Friday, November 22, 2019

The Merchant-Kings vs the Saint-Kings

The merchant, the businessman, has often been looked down upon in communities, whether in the East or the West, whether ancient or modern.  The Ancient Chinese placed merchants in the lowest social strata ‘because they didn’t produce anything and gained profit from other organizations.’

The Ancient Greeks saw a threatening tension between money-making and virtue-making:

And then one, seeing another grow rich, seeks to rival him, and thus the great mass of the citizens become lovers of money.

Likely enough.
And so they grow richer and richer, and the more they think of making a fortune the less they think of virtue; for when riches and virtue are placed together in the scales of the balance, the one always rises as the other falls.

And in proportion as riches and rich men are honoured in the State, virtue and the virtuous are dishonoured.

And what is honoured is cultivated, and that which has no honour is neglected.

That is obvious.

Modern writers see in the businessman a weak conformist who will not challenge the currents pushing against him:

No longer independent or self-reliant, the entrepreneur or manager was not an individual but was rather, as at least Lewis portrayed him in Babbitt, a conformist. Unlike the economic giants of the Gilded Age, men such as Babbitt do not command. They follow the crowd. Motivated less by human relationships than by public relations, they shun difference and fear dissent.

And, yet, here and now in the States, many (particularly Evangelical Protestants) are flabbergasted that the corporate heads of Chick-fil-A have decided they will no longer give charitable donations to Christian organizations:

On the Family Research Council's radio program, former Arkansas Governor Mike Huckabee told Tony Perkins he doesn't understand the decision, saying it will have a wider impact on society.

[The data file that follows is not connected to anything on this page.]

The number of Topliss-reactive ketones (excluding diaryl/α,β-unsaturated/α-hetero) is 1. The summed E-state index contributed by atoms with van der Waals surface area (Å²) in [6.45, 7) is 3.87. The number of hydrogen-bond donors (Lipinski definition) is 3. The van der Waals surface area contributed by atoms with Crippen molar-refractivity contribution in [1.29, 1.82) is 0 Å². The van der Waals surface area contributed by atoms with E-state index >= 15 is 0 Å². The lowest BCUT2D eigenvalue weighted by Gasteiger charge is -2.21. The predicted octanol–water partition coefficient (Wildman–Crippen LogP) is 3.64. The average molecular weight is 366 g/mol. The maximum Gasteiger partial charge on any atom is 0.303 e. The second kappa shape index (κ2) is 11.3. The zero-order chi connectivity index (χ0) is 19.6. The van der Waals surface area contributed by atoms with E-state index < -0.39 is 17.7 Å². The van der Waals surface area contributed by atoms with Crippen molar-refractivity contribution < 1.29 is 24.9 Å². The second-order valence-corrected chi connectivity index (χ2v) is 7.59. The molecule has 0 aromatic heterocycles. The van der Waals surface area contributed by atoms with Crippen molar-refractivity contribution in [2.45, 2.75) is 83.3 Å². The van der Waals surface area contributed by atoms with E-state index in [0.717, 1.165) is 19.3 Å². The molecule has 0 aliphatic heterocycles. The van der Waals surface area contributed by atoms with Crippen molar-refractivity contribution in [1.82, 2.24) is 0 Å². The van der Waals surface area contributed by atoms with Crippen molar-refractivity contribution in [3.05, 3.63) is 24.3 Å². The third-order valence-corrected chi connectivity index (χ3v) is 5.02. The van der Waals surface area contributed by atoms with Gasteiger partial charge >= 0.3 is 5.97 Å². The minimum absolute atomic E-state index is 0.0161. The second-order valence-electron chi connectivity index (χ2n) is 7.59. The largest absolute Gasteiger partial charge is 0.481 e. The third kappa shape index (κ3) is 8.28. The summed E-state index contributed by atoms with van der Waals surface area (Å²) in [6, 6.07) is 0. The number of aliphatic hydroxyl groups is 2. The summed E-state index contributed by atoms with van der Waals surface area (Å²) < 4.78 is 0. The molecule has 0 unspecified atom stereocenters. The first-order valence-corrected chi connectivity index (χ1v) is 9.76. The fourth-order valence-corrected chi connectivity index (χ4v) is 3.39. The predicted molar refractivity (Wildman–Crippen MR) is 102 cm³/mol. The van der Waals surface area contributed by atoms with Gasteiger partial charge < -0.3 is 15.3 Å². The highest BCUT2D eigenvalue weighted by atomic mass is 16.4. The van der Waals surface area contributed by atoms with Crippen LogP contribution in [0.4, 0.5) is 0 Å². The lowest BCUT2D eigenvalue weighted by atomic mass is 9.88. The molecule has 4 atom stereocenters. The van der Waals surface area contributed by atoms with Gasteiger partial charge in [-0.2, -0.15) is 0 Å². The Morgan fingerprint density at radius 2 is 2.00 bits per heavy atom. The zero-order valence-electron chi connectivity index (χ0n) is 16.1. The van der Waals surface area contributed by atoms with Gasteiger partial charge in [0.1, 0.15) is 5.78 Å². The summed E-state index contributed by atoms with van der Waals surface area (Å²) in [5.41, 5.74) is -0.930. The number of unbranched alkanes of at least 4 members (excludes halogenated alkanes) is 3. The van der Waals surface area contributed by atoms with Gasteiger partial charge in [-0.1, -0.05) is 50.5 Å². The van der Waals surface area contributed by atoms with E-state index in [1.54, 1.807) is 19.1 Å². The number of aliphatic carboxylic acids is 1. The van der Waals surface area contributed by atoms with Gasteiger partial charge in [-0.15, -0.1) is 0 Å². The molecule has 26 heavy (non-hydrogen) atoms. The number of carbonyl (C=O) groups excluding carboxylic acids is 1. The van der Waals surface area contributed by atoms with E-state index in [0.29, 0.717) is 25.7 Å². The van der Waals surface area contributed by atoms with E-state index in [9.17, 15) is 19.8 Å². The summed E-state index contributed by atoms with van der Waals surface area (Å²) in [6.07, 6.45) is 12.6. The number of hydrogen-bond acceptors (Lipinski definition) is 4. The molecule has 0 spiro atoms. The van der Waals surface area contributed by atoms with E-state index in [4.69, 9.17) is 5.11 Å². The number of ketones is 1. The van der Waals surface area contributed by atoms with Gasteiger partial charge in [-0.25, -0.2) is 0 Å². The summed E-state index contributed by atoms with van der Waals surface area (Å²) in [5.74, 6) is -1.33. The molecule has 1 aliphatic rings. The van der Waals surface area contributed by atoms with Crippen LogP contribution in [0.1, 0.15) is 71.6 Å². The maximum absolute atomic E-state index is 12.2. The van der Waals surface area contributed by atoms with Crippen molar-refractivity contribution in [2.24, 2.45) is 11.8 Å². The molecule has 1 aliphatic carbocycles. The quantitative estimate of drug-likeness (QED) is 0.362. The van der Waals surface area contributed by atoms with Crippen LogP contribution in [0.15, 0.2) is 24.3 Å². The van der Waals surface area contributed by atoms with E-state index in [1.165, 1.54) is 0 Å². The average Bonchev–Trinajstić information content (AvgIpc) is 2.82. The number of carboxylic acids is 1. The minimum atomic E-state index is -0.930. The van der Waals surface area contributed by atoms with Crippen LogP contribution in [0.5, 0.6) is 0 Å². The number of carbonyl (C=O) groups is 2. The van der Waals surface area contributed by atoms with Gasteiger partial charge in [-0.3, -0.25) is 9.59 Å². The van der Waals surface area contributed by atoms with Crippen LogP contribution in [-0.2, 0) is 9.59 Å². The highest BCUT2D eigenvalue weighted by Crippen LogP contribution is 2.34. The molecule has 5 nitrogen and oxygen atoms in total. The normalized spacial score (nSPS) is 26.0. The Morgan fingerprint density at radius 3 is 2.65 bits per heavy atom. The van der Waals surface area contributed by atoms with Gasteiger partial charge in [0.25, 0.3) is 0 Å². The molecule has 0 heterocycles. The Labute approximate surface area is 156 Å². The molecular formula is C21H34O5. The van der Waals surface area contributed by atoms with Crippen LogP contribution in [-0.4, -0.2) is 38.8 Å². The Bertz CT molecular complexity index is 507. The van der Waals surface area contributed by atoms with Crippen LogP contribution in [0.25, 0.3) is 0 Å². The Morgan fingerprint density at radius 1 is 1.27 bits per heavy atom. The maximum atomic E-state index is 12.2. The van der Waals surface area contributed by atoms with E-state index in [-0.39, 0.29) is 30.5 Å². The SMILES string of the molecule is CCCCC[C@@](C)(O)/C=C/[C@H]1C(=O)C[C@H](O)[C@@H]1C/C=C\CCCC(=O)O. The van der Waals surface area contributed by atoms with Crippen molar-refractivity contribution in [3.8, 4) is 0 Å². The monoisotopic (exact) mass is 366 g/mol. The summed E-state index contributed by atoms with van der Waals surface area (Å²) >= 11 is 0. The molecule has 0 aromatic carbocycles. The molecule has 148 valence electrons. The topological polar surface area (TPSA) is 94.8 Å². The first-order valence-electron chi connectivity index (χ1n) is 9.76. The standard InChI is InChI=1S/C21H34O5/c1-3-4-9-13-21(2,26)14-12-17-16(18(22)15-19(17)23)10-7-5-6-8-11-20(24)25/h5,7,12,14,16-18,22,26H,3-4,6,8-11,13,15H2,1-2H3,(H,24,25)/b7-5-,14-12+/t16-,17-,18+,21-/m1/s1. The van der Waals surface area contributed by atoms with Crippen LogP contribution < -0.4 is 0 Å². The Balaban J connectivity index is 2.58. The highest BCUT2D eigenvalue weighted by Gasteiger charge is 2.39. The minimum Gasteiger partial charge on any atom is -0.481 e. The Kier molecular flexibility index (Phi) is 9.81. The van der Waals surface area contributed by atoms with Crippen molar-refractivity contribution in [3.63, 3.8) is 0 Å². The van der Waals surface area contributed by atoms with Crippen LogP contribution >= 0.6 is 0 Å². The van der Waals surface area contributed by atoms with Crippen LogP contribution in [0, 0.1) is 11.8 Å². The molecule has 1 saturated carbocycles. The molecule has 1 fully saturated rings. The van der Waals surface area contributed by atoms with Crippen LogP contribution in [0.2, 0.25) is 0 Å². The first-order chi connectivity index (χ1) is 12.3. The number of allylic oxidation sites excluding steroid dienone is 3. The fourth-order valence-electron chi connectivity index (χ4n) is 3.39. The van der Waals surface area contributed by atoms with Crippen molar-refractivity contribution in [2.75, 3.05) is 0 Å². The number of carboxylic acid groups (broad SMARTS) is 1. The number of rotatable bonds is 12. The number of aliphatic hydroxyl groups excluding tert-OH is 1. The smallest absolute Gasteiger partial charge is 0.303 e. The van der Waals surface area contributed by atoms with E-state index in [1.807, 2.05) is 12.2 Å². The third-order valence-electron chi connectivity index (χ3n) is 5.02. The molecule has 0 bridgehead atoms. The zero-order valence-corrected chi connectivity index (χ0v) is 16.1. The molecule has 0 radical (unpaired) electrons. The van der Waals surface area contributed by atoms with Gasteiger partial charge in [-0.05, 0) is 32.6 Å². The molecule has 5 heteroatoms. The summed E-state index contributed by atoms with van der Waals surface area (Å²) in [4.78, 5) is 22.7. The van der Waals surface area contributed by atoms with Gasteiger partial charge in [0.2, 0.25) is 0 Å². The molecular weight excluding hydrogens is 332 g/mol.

"It's such a disappointment," Huckabee said. "Such a bewildering situation as to why Chick-fil-A after being so successful would decide they are going to surrender to the bullies. And I think the implications of this are far broader than Chick-fil-A and that's what I'm concerned about."

They have no reason to be surprised by this moral cowardice and betrayal, and yet they are.  This is the bitter fruit that Puritanism has begotten, even beyond its borders in New England.  The Puritan doctrine of predestination stated that those who are among God’s elect will be granted worldly prosperity in this life.  It has left in the minds of the peoples of all the cultural regions of the (unnecessary) union the impression that ‘successful’ entrepreneurs are the most praiseworthy people of the earth.  But this is not what Christ taught.  The greatest and best are those who give up everything (life, wealth, family, reputation, etc.) for the sake of acquiring the Kingdom of Heaven.

It is for this reason that wherever the True Faith, the Orthodox Faith, has been preached, believed, and lived, those who hold the highest places of honor in society have been the martyrs and all the other holy saints:

“The sepulchres of those who have served Christ crucified,” says St. Chrysostom, 1 “surpass the palaces of kings, not so much in the greatness and beauty of the buildings (though in this also they go beyond them) as in another thing of more importance, namely, in the multitude of those who, with devotion and joy, repair to them. For the emperor himself, who is clothed in purple, goes to the sepulchres of the saints, and kisses them; and, humbly prostrate on the ground, beseeches the same saints to pray to God for him; and he who wears a royal crown upon his head, holds it for a great favour of God, that a tent-maker and a fisherman, and these dead, should be his protectors and defenders, and this he begs with great earnestness.” And St. Austin, or another ancient father. 2 “Now at the memory of the fisherman the knees of the emperor are bowed, and the precious stones of the imperial crown shine most where the benefits of the fisherman are most felt.”

Today in the States the business owner wears the crown, but it will go ill with the South and the rest of regions/States until the saints gain it back again from those usurpers.


Holy Ælfred the Great, King of England, South Patron, pray for us sinners at the Souð, unworthy though we are!

Anathema to the Union!

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